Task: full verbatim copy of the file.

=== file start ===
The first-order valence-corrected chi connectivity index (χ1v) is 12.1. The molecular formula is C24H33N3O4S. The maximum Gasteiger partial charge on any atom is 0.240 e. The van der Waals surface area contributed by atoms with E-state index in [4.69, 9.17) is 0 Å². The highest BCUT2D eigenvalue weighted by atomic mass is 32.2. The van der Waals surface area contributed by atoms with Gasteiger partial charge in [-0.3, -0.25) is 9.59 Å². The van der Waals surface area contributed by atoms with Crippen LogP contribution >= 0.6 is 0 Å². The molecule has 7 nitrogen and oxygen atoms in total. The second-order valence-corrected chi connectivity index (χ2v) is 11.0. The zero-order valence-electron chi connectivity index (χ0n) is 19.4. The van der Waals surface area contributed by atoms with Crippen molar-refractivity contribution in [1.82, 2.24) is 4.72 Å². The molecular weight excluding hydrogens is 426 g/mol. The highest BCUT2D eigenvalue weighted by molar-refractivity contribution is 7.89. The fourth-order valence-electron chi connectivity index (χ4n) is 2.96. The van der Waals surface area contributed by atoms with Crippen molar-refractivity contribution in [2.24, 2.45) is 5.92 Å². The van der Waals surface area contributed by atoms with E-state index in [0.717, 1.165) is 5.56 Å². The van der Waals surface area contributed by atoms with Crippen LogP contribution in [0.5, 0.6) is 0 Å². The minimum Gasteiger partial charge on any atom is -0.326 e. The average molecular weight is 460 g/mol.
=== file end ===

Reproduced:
The first-order valence-corrected chi connectivity index (χ1v) is 12.1. The molecular formula is C24H33N3O4S. The maximum Gasteiger partial charge on any atom is 0.240 e. The van der Waals surface area contributed by atoms with E-state index in [4.69, 9.17) is 0 Å². The highest BCUT2D eigenvalue weighted by atomic mass is 32.2. The van der Waals surface area contributed by atoms with Gasteiger partial charge in [-0.3, -0.25) is 9.59 Å². The van der Waals surface area contributed by atoms with Crippen LogP contribution >= 0.6 is 0 Å². The molecule has 7 nitrogen and oxygen atoms in total. The second-order valence-corrected chi connectivity index (χ2v) is 11.0. The zero-order valence-electron chi connectivity index (χ0n) is 19.4. The van der Waals surface area contributed by atoms with Crippen molar-refractivity contribution in [1.82, 2.24) is 4.72 Å². The molecular weight excluding hydrogens is 426 g/mol. The highest BCUT2D eigenvalue weighted by molar-refractivity contribution is 7.89. The fourth-order valence-electron chi connectivity index (χ4n) is 2.96. The van der Waals surface area contributed by atoms with Crippen molar-refractivity contribution in [2.24, 2.45) is 5.92 Å². The van der Waals surface area contributed by atoms with E-state index in [0.717, 1.165) is 5.56 Å². The van der Waals surface area contributed by atoms with Crippen LogP contribution in [0.5, 0.6) is 0 Å². The minimum Gasteiger partial charge on any atom is -0.326 e. The average molecular weight is 460 g/mol.